Looking after your flexibility as you get older is essential.
Functional flexibility is the ability to move your joints through full range to perform everyday tasks. For example, being able to reach the shoulder fully upwards to change a lightbulb, turning the head fully to both sides while driving and bending the back along with the hips and knees to pick up something from the floor.
Maintaining flexibility is also important to be able to play sport and reduce the risk of injury. Age-related changes in the make-up of the connective tissues, which hold our body parts together, may contribute to the loss of flexibility that affects the risk of injury and reduces sports performance.1 For example, good hip movement is necessary to allow for longevity when playing football, tennis, and golf.
Unfortunately, research has clearly shown that most people lose flexibility as they age. From the age of forty onwards, the most significant reduction in flexibility tends to occur about the shoulders and spine, followed by the hips.2This loss of flexibility can be easily noted when watching walkers whose shoulders and spines remain stiff with excess bending movement at the elbows.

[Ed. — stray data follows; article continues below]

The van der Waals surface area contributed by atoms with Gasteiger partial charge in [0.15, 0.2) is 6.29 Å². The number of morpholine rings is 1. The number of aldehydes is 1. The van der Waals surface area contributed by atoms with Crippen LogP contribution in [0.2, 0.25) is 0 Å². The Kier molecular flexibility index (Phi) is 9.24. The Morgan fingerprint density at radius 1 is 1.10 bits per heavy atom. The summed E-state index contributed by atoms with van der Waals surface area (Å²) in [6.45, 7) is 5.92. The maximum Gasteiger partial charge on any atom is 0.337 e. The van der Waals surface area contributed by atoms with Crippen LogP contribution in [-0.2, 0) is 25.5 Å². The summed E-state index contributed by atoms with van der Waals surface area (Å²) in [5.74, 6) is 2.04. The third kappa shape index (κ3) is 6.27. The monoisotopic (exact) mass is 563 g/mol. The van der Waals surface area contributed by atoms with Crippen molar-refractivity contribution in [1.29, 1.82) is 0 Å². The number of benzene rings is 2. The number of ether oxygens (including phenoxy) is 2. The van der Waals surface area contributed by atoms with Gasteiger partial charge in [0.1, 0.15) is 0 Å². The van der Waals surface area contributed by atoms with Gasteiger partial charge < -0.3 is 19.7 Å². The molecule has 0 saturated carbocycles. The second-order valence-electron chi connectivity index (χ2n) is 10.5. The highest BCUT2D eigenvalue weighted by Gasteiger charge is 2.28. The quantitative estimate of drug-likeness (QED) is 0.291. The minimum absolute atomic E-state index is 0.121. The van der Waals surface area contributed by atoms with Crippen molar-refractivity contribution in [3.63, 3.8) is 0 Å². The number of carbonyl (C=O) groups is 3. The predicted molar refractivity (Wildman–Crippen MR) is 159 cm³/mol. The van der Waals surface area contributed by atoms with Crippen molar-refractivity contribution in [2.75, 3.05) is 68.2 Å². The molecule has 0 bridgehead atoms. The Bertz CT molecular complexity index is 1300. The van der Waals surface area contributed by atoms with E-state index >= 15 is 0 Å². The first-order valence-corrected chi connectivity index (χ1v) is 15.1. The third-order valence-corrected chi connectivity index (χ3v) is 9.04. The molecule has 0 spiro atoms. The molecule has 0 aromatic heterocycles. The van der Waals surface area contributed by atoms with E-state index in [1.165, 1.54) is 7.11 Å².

The good news is that flexibility can, to a considerable extent, be maintained and often improved as we age. The key is movement; regular, short movement breaks or 'snacks' incorporated into your daily routines combined with a few longer sessions per week, including strength, power, and speed exercises. Diet is also essential; much of our connective tissue is made up of water, so good hydration is necessary. Eating enough quality protein, healthy fats and some, but not too many complex carbohydrates will help maintain healthy body composition and improved mobility.3
I have always been in favour of a proactive, preventative approach to injury management. For this reason, I usually prescribe my clients, depending on their needs, a specific flexibility exercise programme to continue after completing a course of physiotherapy treatment. Each person is different, and the exercises should target the right parts of the body. For example, there is no need to provide neck flexibility exercises if the focus should be on the shoulders to allow for better neck mobility. It is also crucial that, for safety, exercises are graded correctly in the correct positions. While there are now many online exercises resources, there is no substitute for a 'bespoke' assessment and exercise programme designed for your body specifically.
By Simon Coghlan MSc, BSc Physio, DipMedAc
Image by Christian Northe from Pixabay